Will work for food for thought Will you?




  • Greater than 2 minutes

    Working for free is a touchy topic, isn’t it? Recently there was an illustrative discussion in this regard in one of translation-related Facebook groups.

    An indie author wrote about a website where writers team up with translators to co-publish books in other languages and share revenues that will hopefully come in future. Alas, as it often happens, the conversation soon heated up and turned to ad hominem arguments. Leaving those aside, I wanted to contest one comment ad rem. It said that the only reason a translator would work for free is that “they don’t have a regular income on paid orders, so they go for every opportunity offered.”

    I disagree for two reasons.

    The first one is mystical. To me, translation is not just a profession, it’s also a calling. If a text calls me — if I feel an urge to not just read it, but take it in, soak it up, and give it back to the world — I will more often than not feed this urge, whether I’m paid for it or not. 

    The second one is pragmatical. “Regular income on paid orders” doesn’t come from a translator’s working 24 hours a day. My “comfortable maximum,” for instance, is four hours (of “pure” work) a day — and that’s how I plan my “paid” work. At the same time, it is not impossible for me to spend an additional half an hour on an unpaid translation that I’m really passionate about. These 30 minutes are not a substitute for any paid work — I will still be getting my “regular income on paid orders,” as if there were no unpaid translation at all.

    So I don’t see volunteering one’s services as an “abuse to the profession,” as the comment suggested. On the contrary, I consider it to be a confirmation of the higher, non-monetary spirit of our vocation.

    To be clear, and talking specifically about “revenue-shared” work, I would never do it for the money or some expected “return on investment.” It’s pure gambling, and one with a negative expected value.

    But, on the other hand, if it makes you tick, if it feeds your hunger for absorbing, re-creating and sharing knowledge — why not?

    The real question is, are you hungry?

    ***

    Want more food for thought? Find some on Ab HoC!

    Vladimir Zakharov

    About Vladimir Zakharov

    A translator with 15 years of experience, now Head of Community at http://SmartCAT.ai — a platform that will change the translation industry and give the power back to translators.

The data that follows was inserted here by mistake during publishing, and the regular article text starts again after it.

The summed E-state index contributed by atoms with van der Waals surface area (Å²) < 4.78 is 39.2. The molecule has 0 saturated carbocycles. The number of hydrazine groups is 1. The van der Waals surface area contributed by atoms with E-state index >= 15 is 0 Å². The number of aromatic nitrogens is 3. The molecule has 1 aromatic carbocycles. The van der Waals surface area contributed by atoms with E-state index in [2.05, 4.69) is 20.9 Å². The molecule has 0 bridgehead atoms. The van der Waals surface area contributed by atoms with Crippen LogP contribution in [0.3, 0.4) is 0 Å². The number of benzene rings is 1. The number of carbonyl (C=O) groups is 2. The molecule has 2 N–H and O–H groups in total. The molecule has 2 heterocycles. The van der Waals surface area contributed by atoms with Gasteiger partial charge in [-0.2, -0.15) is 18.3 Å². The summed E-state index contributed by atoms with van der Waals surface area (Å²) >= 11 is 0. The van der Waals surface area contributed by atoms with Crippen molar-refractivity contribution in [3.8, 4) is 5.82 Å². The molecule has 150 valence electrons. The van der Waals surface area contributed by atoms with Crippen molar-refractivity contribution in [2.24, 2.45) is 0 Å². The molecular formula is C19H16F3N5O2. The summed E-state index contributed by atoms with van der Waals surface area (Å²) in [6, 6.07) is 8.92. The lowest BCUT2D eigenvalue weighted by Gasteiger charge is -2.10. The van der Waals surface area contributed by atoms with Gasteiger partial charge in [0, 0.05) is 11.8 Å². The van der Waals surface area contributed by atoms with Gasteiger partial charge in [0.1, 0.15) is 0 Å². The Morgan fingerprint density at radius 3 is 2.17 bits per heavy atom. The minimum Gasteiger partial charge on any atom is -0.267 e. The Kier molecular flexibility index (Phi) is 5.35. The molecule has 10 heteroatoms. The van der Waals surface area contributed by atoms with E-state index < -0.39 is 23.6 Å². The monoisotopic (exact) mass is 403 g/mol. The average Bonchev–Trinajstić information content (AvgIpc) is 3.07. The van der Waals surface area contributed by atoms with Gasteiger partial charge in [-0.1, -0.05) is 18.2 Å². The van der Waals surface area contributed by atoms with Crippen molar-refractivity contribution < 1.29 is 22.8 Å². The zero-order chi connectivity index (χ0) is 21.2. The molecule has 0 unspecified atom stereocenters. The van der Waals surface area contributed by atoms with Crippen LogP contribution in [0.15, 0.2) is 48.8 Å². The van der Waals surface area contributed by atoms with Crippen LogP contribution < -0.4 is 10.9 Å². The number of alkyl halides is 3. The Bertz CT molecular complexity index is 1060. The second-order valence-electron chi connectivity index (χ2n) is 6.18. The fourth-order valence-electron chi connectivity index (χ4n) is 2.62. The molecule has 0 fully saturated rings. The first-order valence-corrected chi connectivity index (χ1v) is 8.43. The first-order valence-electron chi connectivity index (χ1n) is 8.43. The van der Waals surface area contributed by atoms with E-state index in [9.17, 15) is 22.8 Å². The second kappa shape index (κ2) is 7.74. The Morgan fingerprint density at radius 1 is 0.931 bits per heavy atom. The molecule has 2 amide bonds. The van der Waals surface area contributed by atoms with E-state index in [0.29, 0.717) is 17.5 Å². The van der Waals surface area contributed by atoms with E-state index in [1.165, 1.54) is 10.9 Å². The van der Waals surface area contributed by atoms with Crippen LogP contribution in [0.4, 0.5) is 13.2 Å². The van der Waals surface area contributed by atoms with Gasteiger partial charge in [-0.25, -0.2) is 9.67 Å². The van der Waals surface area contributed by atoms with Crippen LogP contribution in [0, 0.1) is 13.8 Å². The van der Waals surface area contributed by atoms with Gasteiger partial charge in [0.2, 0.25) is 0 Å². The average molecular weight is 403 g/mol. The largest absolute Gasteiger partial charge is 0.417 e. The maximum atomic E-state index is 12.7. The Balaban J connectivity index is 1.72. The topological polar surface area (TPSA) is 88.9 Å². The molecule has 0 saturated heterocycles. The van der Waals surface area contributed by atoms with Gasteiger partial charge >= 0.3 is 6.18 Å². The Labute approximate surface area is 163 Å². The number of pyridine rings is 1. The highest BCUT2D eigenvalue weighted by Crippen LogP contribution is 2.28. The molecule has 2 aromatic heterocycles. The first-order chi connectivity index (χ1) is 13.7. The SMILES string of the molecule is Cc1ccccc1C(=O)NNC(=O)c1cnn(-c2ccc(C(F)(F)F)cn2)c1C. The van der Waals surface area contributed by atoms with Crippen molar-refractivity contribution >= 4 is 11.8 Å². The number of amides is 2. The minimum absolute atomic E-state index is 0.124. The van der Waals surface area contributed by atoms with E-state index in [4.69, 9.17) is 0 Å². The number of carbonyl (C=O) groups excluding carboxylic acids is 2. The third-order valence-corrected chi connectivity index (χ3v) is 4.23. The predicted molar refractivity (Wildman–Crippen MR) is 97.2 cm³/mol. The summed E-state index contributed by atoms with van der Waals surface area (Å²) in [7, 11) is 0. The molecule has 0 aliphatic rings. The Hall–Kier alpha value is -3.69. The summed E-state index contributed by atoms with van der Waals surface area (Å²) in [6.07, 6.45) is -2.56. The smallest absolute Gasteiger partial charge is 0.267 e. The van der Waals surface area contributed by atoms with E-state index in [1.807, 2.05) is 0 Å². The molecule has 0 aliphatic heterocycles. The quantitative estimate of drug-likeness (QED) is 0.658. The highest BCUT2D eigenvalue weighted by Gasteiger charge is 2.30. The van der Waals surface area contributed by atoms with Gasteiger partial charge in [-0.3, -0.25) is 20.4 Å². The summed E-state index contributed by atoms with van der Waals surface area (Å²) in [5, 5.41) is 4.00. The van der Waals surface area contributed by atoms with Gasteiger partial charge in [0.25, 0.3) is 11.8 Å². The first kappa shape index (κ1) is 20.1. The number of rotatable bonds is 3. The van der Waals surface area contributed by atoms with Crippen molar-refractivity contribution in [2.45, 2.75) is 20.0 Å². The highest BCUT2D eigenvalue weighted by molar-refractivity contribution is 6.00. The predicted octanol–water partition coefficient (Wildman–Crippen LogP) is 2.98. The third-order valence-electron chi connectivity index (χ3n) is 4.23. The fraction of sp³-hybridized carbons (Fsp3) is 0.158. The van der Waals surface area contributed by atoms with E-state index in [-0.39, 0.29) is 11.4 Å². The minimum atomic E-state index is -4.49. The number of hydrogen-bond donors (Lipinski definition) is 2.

7 thoughts on “Will work for food for thought

    1. That’s so true. Why treat translations as any other product in a megamarket store that you are simply eager to sell away? Do these people do it for the money? Then this profession to them is as good as any and it’s not them who should define who a ‘professional’ is. Sometimes we decide to translate a text for free because we feel like it, or because we understand that it could have a different return for us – and it’s not money, for once, bur rather emotions, growth, experience, knowledge, understanding… I could go on like this for hours and would not get paid for the time spent, but, who cares? Not everything is about money 😉

    2. Eleonora’s right, not everything is about money.
      And anyway, if you don’t have free time to translate just because the text is exciting or you want to help others (via TWB, for example), doesn’t mean that everyone’s in the same situation.

    3. “To me, translation is not just a profession, it’s also a calling. If a text calls me — if I feel an urge to not just read it, but take it in, soak it up, and give it back to the world — I will more often than not feed this urge, whether I’m paid for it or not. ” – well said, Vova!

      As with any art form money shouldn’t be the only motivator to create art. Sure it’s nice to get paid for your work, but sometimes we, as creatives, simply have that calling and we will translate just because we want to translate. Not everything should be about the money as others have already pointed out.

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